If you’re really pressed for cash short-term, you can ask to receive your unemployment benefits with no income tax withheld. In other words, each unemployment payment will be the full, gross amount. This means you’ll have every single dollar available to use towards the essentials – for now. Don’t forget that unemployment insurance benefits are taxable income, so you’ll have to pay those taxes come the next tax season. And if you end up owing more than $1,000 in income taxes, you’ll have to pay an underpayment penalty to the IRS.3 If you choose to receive your gross unemployment pay and expect to be on unemployment for a while, it may be wise to plan to make estimated tax payments to avoid the underpayment penalty.
Unemployment insurance benefits are temporary. Most states offer 26 weeks, but some offer 13 weeks or fewer. If you’ve exhausted your regular unemployment insurance benefits, are still between jobs, and the state you live in is experiencing particularly high levels of unemployment, you may be eligible to receive up to 13 additional weeks or more depending on the state and the circumstances.4 Check with your state and don’t be afraid to apply. It could give you the boost you need while searching for the right job.
Emergency funds are generally reserved for paying essential expenses during unexpected, unlikely circumstances, like being unemployed through no fault of your own. If you find your unemployment benefits aren’t enough to pay for essential costs – think housing, groceries, transportation, and debt – it’s okay to use some of your emergency fund to cover the difference. That’s what it’s there for. To help decide whether to use your emergency savings, read “When to Tap Your Emergency Fund."
If you’re collecting unemployment benefits, you’re required to search for work. But it can also be a great time to develop your professional skills or acquire new ones. Whether you choose to take an online certification, pick up some classes, or volunteer, upskilling can help you open the door to new opportunities, boost your resume, and maybe even help you find a new job with more pay.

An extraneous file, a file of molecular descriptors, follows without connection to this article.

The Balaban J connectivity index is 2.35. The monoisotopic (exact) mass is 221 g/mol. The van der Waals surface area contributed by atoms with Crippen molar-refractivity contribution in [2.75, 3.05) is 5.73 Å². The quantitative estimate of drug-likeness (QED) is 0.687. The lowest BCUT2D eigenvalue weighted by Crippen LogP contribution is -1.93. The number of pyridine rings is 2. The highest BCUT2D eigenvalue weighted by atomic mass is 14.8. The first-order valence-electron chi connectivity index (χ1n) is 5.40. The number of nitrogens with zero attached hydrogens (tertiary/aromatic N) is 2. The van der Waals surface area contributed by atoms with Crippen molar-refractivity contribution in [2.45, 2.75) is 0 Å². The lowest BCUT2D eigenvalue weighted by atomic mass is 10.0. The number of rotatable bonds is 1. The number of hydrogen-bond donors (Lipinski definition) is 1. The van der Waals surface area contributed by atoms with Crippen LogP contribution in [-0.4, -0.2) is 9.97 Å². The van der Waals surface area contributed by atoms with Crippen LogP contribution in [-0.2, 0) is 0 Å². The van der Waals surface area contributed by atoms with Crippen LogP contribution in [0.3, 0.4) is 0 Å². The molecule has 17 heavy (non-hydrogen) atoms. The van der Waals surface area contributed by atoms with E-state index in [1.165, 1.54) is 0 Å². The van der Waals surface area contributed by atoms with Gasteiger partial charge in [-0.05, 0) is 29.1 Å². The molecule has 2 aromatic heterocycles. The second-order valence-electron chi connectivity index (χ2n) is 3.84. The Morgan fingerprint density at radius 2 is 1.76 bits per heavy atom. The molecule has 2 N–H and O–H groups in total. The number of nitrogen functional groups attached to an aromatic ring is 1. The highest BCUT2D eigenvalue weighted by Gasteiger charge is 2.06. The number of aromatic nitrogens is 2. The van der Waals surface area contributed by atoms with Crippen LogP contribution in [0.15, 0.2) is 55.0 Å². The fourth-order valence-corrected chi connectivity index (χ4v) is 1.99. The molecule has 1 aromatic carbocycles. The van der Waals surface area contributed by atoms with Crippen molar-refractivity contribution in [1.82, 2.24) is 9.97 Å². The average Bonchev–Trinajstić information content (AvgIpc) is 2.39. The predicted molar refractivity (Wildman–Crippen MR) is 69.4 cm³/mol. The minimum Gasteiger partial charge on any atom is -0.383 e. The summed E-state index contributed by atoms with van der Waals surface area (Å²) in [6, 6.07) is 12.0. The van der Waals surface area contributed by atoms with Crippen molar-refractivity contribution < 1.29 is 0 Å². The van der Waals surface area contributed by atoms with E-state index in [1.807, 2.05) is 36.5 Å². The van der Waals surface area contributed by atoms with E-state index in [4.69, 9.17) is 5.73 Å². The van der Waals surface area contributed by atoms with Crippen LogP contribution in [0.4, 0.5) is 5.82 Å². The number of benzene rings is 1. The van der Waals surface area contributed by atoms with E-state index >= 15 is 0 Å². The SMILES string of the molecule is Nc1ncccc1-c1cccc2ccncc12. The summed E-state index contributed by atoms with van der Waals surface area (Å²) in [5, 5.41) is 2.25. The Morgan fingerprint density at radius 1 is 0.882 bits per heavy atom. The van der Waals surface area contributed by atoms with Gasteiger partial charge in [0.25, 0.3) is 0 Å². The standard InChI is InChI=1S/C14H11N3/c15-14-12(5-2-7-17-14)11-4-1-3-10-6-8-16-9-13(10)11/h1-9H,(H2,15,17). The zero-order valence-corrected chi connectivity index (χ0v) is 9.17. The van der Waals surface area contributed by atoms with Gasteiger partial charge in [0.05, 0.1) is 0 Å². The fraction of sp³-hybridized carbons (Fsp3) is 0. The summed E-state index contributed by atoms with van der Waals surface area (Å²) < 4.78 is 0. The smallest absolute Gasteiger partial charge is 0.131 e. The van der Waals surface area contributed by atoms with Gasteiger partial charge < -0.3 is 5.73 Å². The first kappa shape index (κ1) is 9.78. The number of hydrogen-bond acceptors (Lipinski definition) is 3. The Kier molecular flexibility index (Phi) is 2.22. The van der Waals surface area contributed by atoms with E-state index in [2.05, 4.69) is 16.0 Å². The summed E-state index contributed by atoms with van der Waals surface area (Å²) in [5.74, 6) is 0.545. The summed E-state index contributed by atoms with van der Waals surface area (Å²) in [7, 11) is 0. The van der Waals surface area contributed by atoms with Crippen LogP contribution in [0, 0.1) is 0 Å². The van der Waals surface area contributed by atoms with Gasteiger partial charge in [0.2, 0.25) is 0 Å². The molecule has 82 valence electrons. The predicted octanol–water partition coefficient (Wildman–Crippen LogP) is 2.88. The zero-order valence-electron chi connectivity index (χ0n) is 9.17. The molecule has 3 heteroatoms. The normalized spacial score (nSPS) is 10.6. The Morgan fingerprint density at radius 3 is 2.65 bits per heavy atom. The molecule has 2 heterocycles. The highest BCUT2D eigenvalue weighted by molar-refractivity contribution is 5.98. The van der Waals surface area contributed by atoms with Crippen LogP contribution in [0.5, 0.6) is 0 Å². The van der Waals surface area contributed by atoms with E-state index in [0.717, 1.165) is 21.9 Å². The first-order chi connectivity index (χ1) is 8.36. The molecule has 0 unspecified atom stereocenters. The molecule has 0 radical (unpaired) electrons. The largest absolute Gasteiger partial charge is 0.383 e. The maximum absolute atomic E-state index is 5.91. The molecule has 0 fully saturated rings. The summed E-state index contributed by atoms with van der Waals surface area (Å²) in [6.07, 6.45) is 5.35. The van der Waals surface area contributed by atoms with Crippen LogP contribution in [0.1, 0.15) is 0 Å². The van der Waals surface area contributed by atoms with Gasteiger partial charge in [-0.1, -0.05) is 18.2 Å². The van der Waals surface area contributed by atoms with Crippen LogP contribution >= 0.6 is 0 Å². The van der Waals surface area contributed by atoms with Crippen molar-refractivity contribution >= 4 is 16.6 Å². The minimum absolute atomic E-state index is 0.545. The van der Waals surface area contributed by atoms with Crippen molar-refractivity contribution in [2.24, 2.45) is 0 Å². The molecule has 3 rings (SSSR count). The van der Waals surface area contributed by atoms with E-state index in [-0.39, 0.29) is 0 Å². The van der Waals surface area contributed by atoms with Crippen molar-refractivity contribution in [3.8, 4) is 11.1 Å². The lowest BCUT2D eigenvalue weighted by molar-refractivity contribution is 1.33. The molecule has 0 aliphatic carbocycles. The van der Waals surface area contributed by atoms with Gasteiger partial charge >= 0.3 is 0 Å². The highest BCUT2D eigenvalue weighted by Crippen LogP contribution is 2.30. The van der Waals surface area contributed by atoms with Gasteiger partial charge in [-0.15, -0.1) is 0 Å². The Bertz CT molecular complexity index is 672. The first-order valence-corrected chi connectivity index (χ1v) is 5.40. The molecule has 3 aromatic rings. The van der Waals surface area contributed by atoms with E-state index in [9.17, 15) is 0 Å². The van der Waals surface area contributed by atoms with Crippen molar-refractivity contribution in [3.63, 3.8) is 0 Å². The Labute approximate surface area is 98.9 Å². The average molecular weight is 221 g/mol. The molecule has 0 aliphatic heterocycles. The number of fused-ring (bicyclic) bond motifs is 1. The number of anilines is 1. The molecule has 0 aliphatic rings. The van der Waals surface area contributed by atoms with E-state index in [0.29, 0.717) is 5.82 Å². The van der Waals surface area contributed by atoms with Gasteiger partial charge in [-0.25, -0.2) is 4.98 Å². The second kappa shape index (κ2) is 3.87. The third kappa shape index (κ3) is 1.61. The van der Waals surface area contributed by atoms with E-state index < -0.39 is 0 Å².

Losing your job can shake up your regular routine and spark some uncertainty in your life. If you’re eligible to collect unemployment benefits – and if you can cover basic expenses while you search for the next step – try to embrace the free time you have. After all, chances are you’ll go back to working full time soon enough. Whether you want to spend time with your immediate family, work on that hobby you’ve been putting aside for months, or simply relax, do it. You deserve it! Just don’t forget to keep up with your job search.
Unemployment insurance benefits can help ease the stress of being unemployed. And with some careful planning, you can make the most out of your benefits. From closely following your state’s requirements to sticking to a budget and making time for yourself, these tips can help you make your time between jobs less stressful and more productive.
2 “Work Search: Frequently Asked Questions,” New York State Department of Labor
4 “Unemployment Insurance Extended Benefits,” U.S. Department of Labor